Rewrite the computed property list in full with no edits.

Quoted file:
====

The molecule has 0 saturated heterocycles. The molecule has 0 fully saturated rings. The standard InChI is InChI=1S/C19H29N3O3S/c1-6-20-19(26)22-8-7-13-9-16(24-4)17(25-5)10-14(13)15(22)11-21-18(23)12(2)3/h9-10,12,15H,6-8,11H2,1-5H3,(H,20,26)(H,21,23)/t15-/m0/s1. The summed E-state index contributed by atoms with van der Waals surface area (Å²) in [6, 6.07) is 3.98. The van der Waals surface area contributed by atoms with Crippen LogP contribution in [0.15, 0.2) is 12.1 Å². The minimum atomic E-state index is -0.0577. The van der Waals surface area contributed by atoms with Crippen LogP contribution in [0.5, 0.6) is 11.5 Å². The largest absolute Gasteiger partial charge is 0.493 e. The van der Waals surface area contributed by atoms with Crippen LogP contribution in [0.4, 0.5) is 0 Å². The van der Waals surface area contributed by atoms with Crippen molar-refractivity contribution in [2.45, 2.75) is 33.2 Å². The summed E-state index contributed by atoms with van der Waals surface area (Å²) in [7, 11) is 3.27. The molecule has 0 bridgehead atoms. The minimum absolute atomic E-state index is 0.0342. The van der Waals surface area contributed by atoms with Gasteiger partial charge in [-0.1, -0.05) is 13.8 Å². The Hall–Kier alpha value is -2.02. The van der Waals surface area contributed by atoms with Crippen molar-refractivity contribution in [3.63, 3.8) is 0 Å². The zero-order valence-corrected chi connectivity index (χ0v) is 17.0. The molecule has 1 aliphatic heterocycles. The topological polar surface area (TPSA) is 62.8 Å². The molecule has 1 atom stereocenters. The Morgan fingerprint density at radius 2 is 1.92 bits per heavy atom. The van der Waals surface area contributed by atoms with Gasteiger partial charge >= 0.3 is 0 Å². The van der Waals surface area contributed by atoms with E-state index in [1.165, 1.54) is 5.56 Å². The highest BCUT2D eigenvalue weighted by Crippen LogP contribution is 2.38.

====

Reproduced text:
The molecule has 0 saturated heterocycles. The molecule has 0 fully saturated rings. The standard InChI is InChI=1S/C19H29N3O3S/c1-6-20-19(26)22-8-7-13-9-16(24-4)17(25-5)10-14(13)15(22)11-21-18(23)12(2)3/h9-10,12,15H,6-8,11H2,1-5H3,(H,20,26)(H,21,23)/t15-/m0/s1. The summed E-state index contributed by atoms with van der Waals surface area (Å²) in [6, 6.07) is 3.98. The van der Waals surface area contributed by atoms with Crippen LogP contribution in [0.15, 0.2) is 12.1 Å². The minimum atomic E-state index is -0.0577. The van der Waals surface area contributed by atoms with Crippen LogP contribution in [0.5, 0.6) is 11.5 Å². The largest absolute Gasteiger partial charge is 0.493 e. The van der Waals surface area contributed by atoms with Crippen LogP contribution in [0.4, 0.5) is 0 Å². The van der Waals surface area contributed by atoms with Crippen molar-refractivity contribution in [2.45, 2.75) is 33.2 Å². The summed E-state index contributed by atoms with van der Waals surface area (Å²) in [7, 11) is 3.27. The molecule has 0 bridgehead atoms. The minimum absolute atomic E-state index is 0.0342. The van der Waals surface area contributed by atoms with Gasteiger partial charge in [-0.1, -0.05) is 13.8 Å². The Hall–Kier alpha value is -2.02. The van der Waals surface area contributed by atoms with Crippen molar-refractivity contribution in [3.63, 3.8) is 0 Å². The zero-order valence-corrected chi connectivity index (χ0v) is 17.0. The molecule has 1 aliphatic heterocycles. The topological polar surface area (TPSA) is 62.8 Å². The molecule has 1 atom stereocenters. The Morgan fingerprint density at radius 2 is 1.92 bits per heavy atom. The van der Waals surface area contributed by atoms with Gasteiger partial charge >= 0.3 is 0 Å². The van der Waals surface area contributed by atoms with E-state index in [1.165, 1.54) is 5.56 Å². The highest BCUT2D eigenvalue weighted by Crippen LogP contribution is 2.38.